22.1 My Story
I thought I knew how to minister to hurting families and person’s facing death. My hubris said I was an expert. After all, I was a seminary trained minister and an ordained minister and an ordained deacon. I had made thousands of hospital visits, nursing home visits, and been with numerous persons and their families when death visited. I also had cared for my mother-in-law, and both my parents being the last to see each alive.
It wasn’t until I was holding my wife’s hand, praying as she took her last breath and hearing the hospice registered nurse pronounce the time of death was is 3:54 PM, April 12, 2018, did I understand the sacrifice in time, emotion, and love that a family member makes in caring for someone they love more than they love themselves.
During the time of my wife’s cancer journey, I had with her permission started a Facebook secret group. The group’s description was, “A place for those that unconditionally love and care about Benita as she battles neuroendocrine carcinoma and melanoma cancers. A family of friends, coworkers, and prayer warriors.”
As I posted daily updates on her condition, how the group members could pray for her and a short daily devotional thought to encourage both my wife and those praying for her something magical and mystical happened. My wife Benita and I began ministering to those who were praying and ministering to her.
I was surprised when I received the first request for permission to share my daily devotion. The reader asked if it would be okay to copy and send it to a friend that was battling cancer. I had several cousins fighting cancer. A couple of them told me how they looked forward to my posting of the devotion every day. One cousin committed that the short devotional post ministered to her because she knew we were living what she was experiencing. The was a real, first-person experience and prayer instead of just words on a page.
It was with her words that I realized how God was using the bed in our life for good to others. My wife Benita would write and send cards to other up until about ten days before she died. Benita would share encouragement and how God was sustaining her during her cancer experience. She was able to comfort others in spite of her tribulation.
22.2 Developing Compassion for Others
Part of learning to care for a person with a chronic illness is developing compassion for others. Caring for a person with a long-lasting disease affects people in different ways. Depression may come to reside with some people. Other persons can become bitter. Withdrawal from friends and family can occur with some. You will find yourself tired, more tired than you thought you could ever become.
For the Believer in Jesus Christ, the chronic illness often mellows our heart to make us more compassionate. The persistent disease allows us empathy. It often becomes the point of rapport where we can care for and minister to not only our loved one but others now walking down the pathway we have recently or are currently helping our loved navigate.
22.3 Today’s Bible Verses
2 Corinthians 1:3-4 (KJV), “Blessed be God, even the Father of our Lord Jesus Christ, the Father of mercies, and the God of all comfort; Who comforteth us in all our tribulation, that we may be able to comfort them which are in any trouble, by the comfort wherewith we ourselves are comforted of God.”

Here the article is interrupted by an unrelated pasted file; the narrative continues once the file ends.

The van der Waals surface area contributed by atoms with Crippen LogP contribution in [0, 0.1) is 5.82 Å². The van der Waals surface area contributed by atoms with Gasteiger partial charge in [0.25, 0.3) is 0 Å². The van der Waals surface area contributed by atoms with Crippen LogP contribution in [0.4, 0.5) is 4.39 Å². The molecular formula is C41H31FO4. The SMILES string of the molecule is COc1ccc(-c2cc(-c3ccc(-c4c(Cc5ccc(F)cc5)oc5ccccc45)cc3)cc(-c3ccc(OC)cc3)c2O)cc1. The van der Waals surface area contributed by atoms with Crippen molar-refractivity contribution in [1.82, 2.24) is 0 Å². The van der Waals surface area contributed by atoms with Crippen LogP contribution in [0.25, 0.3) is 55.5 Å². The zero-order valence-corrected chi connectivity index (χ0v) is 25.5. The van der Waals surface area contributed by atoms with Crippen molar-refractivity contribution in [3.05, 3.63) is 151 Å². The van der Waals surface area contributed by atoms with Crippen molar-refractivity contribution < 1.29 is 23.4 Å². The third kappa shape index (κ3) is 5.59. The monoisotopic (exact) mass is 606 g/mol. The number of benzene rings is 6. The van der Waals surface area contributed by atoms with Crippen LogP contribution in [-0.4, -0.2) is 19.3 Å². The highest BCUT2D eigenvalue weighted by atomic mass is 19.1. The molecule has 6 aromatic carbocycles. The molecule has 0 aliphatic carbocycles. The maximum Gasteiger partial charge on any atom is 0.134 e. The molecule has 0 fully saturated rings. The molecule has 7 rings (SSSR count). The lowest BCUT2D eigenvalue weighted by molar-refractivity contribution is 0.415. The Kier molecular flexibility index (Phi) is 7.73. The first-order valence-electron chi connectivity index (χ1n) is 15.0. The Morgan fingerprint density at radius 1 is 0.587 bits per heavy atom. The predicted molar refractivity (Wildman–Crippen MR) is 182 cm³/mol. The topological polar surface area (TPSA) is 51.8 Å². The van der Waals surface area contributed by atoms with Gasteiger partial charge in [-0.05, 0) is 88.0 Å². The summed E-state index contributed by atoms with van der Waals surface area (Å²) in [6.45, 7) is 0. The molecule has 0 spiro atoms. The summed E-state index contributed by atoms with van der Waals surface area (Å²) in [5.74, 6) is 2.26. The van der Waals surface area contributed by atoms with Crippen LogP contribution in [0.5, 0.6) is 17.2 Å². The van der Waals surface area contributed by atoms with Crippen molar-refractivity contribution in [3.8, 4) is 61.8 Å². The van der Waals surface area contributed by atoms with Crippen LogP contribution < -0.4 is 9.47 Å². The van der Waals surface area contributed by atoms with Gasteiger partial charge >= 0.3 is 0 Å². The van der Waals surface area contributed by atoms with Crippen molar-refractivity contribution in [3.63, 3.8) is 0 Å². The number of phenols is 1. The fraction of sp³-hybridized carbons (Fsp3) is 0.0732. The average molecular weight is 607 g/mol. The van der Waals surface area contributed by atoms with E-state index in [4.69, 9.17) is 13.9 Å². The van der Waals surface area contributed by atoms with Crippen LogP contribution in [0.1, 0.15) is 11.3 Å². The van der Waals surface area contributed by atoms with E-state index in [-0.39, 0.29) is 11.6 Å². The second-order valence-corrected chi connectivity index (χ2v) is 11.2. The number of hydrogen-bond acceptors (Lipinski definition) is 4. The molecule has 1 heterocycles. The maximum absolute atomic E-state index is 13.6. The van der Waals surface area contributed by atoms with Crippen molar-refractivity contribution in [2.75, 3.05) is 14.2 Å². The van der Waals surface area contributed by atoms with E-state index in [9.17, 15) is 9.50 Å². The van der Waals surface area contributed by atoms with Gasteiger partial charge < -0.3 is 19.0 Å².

22.4 What the Verses Mean
The verses are a reminder of what a wonderful God we have. He is the one who comforts and strengthens us in our hardships and trials.
Why does he do this? He does this where we can help others.
When family, friends, or coworkers are troubled, needing our support, sympathy, and encouragement, we can pass on to them the help and comfort God has given us.
22.5 Pray Using Scripture
- Heavenly Father, I praise you for how wonderful you are.
- I acknowledge you are the Father of the Lord Jesus.
- I proclaim you as the one who wonderfully comforts and strengthens me in hardships and trials.
- Thank you for teaching me how to soothe others by your example to me where I can give sympathy and encouragement.
22.6 Responding to God’s Hope
- Who do you know that could use a word of support today?
- How can you prove that supportive word? A card, a phone call, an email or text?
- Name two things you learned in your journey as a caregiver that help you comfort others.
Photo Credit: Pixabay
This blog post is from the forthcoming book, “Caregiving: Biblical Insights from a Caregiver’s Journey” by Jimmie Kepler, Ed.D.
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6 thoughts on “Compassion”
Isn’t it amazing how our Lord uses us to minister to others, even when we’re facing some of our most difficult trials? I know your journey and Benita’s demonstrated the Light of Jesus to help those struggling through dark moments.Wishing you blessings, my friend.
Thanks for your insight.
What a powerful and personal story. Thank you for being transparent and sharing your journey with us. God always gives us the opportunity to minister to others through our own trials. He redeems our pain with fruit for the Kingdom.
I love your comment, “God always gives us the opportunity to minister to others through our own trials.” Thanks.
I think compassion, like many other traits of Christ, are something that we receive an initial instance of, and it is then built upon as we mature in our journey of faith. Great examples of how you’ve grown in showing compassion here sir. Enjoy your posts.
Great comment and insight. Thanks.